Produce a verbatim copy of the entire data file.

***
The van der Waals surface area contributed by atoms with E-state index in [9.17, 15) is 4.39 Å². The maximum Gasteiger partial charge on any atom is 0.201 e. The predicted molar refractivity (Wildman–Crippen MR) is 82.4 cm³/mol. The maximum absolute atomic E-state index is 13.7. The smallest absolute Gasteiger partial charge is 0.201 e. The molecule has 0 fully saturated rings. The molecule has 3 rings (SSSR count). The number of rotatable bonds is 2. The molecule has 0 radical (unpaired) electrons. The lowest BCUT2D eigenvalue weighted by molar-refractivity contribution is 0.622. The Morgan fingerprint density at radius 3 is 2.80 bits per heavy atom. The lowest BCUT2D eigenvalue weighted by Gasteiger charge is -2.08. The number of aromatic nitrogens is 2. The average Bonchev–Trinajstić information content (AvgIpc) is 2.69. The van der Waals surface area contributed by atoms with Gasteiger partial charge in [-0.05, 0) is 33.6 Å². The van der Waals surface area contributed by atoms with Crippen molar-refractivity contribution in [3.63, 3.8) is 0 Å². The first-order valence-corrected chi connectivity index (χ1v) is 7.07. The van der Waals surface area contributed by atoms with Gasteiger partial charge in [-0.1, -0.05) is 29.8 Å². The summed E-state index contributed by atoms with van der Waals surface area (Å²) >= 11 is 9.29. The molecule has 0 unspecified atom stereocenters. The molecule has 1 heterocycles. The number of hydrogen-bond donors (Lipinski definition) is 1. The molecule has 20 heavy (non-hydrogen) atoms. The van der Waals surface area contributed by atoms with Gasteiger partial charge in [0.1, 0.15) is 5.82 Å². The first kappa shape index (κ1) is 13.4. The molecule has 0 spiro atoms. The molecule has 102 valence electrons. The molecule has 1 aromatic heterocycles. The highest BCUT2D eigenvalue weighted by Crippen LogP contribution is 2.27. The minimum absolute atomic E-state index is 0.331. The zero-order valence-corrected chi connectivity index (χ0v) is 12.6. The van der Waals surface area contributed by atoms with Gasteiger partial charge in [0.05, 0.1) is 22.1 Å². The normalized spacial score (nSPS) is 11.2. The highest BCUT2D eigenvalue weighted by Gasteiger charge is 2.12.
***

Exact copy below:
The van der Waals surface area contributed by atoms with E-state index in [9.17, 15) is 4.39 Å². The maximum Gasteiger partial charge on any atom is 0.201 e. The predicted molar refractivity (Wildman–Crippen MR) is 82.4 cm³/mol. The maximum absolute atomic E-state index is 13.7. The smallest absolute Gasteiger partial charge is 0.201 e. The molecule has 0 fully saturated rings. The molecule has 3 rings (SSSR count). The number of rotatable bonds is 2. The molecule has 0 radical (unpaired) electrons. The lowest BCUT2D eigenvalue weighted by molar-refractivity contribution is 0.622. The Morgan fingerprint density at radius 3 is 2.80 bits per heavy atom. The lowest BCUT2D eigenvalue weighted by Gasteiger charge is -2.08. The number of aromatic nitrogens is 2. The average Bonchev–Trinajstić information content (AvgIpc) is 2.69. The van der Waals surface area contributed by atoms with Gasteiger partial charge in [-0.05, 0) is 33.6 Å². The van der Waals surface area contributed by atoms with Crippen molar-refractivity contribution in [3.63, 3.8) is 0 Å². The first-order valence-corrected chi connectivity index (χ1v) is 7.07. The van der Waals surface area contributed by atoms with Gasteiger partial charge in [-0.1, -0.05) is 29.8 Å². The summed E-state index contributed by atoms with van der Waals surface area (Å²) >= 11 is 9.29. The molecule has 0 unspecified atom stereocenters. The molecule has 1 heterocycles. The number of hydrogen-bond donors (Lipinski definition) is 1. The molecule has 20 heavy (non-hydrogen) atoms. The van der Waals surface area contributed by atoms with Gasteiger partial charge in [0.1, 0.15) is 5.82 Å². The first kappa shape index (κ1) is 13.4. The molecule has 0 spiro atoms. The molecule has 102 valence electrons. The molecule has 1 aromatic heterocycles. The highest BCUT2D eigenvalue weighted by Crippen LogP contribution is 2.27. The minimum absolute atomic E-state index is 0.331. The zero-order valence-corrected chi connectivity index (χ0v) is 12.6. The van der Waals surface area contributed by atoms with Gasteiger partial charge in [0.05, 0.1) is 22.1 Å². The normalized spacial score (nSPS) is 11.2. The highest BCUT2D eigenvalue weighted by Gasteiger charge is 2.12.